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Old 04-13-2011, 07:55 AM   #14
 
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Heck I dont really know, something I saw or read maybe. Maybe Byron said it was good I cant remember. Actually I do change it up, sometimes doing 40 sometimes 20 just depends on how the tank is looking. I also add the flourish after the water change. You should give live plants a try, its really cool and easy to do. After doing the low tech like Byron talks about im not sure why anyone would go the high tech route, unless you just have a lot of money you want to throw away on equipment! I currently keep one planted tank which is my main interest and the cichlid tank mentioned in the other thread. Love the cichlid fish but the planted tank is what all my friends are wowed about when they see it.
Probably changing that much doesn't cause harm as more is prolly better than less or none, but I'd think once things are stable, you could be more like 20-25% weekly, don't you think. Have you done any tests on the water? Just curious as I have yet to get a test kit so with the exception of SeaChem Ammonia alarms in both tanks, I'm sorta flying by the seat of my pants...but so far, with the possible exception of some enthusiastic algae in the 10g (on the side with the light), both tanks are doing very well.
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Old 04-13-2011, 08:08 AM   #15
 
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When I started out I tested my water all the time but since my planted tank has been established I havent picked up my API test kit. Although, after starting that new cichlid 60 the other day I have been tempted to do some testing but it seems to be turning the corner already with cleaner looking water and no fish losses. Its been months since my planted tank lost a fish, Id sort of like to buy fish but I dont have any need to! I also highly recommend doing a cichlid tank, the fish are beautiful and very hardy. I purchased all of them at petsmart on a 4 for 10 dollar sale and all of them survived with experimental tanks and the sort. Purchased 12 and now they are the $25 each size. Close as you can get to the salt water aquarium without the cost. Just dont mix rooted plants and cichlids these guys are roadgraders.
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Old 04-13-2011, 08:49 AM   #16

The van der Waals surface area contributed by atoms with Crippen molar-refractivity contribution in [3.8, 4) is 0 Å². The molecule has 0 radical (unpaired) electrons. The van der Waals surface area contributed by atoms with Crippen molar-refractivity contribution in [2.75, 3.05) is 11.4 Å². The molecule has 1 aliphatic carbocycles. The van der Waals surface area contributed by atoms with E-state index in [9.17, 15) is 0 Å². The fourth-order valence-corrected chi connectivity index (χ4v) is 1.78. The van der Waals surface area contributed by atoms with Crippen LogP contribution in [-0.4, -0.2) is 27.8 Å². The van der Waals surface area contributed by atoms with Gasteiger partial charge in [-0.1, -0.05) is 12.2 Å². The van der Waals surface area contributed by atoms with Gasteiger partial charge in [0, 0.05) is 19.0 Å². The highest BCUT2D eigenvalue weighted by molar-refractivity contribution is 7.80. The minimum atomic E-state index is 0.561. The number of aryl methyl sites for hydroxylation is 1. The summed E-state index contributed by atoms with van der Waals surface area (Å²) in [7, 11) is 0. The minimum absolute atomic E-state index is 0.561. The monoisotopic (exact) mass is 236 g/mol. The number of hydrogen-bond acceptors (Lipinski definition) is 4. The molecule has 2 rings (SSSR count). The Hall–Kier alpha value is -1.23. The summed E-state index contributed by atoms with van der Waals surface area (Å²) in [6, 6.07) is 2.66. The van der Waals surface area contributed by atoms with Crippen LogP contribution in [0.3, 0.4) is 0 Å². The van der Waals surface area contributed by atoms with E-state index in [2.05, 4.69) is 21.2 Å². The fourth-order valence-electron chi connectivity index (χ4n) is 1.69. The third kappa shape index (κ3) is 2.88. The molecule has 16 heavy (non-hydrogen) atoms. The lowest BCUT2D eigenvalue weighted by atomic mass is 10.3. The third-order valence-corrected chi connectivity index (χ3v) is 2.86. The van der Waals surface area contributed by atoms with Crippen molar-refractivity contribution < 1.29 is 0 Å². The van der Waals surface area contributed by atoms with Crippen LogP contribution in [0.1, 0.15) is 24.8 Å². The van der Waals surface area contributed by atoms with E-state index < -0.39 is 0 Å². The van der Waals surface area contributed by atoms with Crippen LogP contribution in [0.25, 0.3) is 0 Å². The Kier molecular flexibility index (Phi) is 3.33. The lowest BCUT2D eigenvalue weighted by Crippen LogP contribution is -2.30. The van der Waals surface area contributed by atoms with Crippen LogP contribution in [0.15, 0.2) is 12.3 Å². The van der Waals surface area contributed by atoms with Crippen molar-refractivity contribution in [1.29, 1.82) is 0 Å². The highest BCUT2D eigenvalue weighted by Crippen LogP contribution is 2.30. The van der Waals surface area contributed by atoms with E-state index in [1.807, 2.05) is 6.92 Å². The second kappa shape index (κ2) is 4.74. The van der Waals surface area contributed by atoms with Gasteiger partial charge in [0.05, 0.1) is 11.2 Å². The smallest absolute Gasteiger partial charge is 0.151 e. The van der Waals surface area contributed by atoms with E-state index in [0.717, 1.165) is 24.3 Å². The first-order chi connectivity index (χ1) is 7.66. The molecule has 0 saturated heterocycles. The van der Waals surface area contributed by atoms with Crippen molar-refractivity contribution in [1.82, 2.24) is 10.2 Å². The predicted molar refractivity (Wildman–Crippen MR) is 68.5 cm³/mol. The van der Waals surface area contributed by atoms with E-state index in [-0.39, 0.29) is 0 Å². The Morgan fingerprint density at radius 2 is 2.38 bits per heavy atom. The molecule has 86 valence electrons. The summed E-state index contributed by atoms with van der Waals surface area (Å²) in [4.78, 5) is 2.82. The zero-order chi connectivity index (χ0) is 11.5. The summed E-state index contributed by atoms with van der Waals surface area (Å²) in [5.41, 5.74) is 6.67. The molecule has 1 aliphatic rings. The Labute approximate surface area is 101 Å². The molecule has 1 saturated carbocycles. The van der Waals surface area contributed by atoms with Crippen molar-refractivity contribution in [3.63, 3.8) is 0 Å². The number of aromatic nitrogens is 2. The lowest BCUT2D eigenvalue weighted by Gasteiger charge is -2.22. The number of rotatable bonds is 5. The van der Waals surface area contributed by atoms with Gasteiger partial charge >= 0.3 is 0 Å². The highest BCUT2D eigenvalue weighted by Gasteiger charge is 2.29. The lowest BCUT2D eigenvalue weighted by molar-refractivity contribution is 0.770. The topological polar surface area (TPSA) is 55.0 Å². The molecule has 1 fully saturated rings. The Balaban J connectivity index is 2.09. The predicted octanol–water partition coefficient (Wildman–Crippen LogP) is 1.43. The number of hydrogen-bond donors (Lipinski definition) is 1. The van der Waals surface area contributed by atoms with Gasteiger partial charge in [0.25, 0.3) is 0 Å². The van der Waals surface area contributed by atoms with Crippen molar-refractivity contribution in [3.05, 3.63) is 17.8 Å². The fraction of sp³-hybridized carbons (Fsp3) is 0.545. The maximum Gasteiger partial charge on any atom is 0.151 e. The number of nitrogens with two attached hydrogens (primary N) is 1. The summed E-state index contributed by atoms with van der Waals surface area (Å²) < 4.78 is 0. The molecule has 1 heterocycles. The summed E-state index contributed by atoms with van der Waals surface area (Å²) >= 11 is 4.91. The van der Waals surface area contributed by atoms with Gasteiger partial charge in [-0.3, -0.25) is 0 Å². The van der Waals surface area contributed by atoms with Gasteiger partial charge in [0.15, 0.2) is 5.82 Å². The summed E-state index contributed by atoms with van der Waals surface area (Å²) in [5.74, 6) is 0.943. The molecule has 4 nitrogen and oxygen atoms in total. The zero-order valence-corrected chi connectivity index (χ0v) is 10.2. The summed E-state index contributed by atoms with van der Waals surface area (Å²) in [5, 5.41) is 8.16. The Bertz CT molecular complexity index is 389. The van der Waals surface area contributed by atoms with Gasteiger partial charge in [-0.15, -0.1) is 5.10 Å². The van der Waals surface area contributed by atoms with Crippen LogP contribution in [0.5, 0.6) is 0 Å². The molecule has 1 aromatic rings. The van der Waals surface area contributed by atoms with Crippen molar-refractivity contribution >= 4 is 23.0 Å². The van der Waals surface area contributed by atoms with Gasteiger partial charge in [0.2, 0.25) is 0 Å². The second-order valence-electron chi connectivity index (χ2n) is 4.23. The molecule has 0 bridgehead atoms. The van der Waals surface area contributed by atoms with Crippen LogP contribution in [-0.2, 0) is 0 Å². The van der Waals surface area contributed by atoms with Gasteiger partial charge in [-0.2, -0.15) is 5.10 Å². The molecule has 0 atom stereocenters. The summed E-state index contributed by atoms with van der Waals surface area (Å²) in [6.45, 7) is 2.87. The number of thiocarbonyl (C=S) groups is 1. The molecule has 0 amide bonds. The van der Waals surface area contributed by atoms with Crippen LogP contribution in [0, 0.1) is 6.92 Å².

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When I started out I tested my water all the time but since my planted tank has been established I havent picked up my API test kit. Although, after starting that new cichlid 60 the other day I have been tempted to do some testing but it seems to be turning the corner already with cleaner looking water and no fish losses. Its been months since my planted tank lost a fish, Id sort of like to buy fish but I dont have any need to! I also highly recommend doing a cichlid tank, the fish are beautiful and very hardy. I purchased all of them at petsmart on a 4 for 10 dollar sale and all of them survived with experimental tanks and the sort. Purchased 12 and now they are the $25 each size. Close as you can get to the salt water aquarium without the cost. Just dont mix rooted plants and cichlids these guys are roadgraders.
I would love to have a couple of Angel fish and I will prolly try in my 60g (community tank) even though they're a bit borderline in a community when they get larger. I currently have (60g) 2 red wag platys, 2 sunset mickey mouse platys, 3 black mollies. In the 10g, I have 5 neon tetras (to move to the 60g soon) and of course some 20 red wag platy fry in a breeder net). Anyway, I think as the Angels get large, the neons might be seen as food! (dunno what to do about all the RW Platys, but my daughter is in love with them and the idea of growing baby fish)
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Old 04-13-2011, 11:30 AM   #17
 
Larger water changes are fine. I do 50% weekly on most of my tanks. All depends on the tank though.
One may need big changes others may not.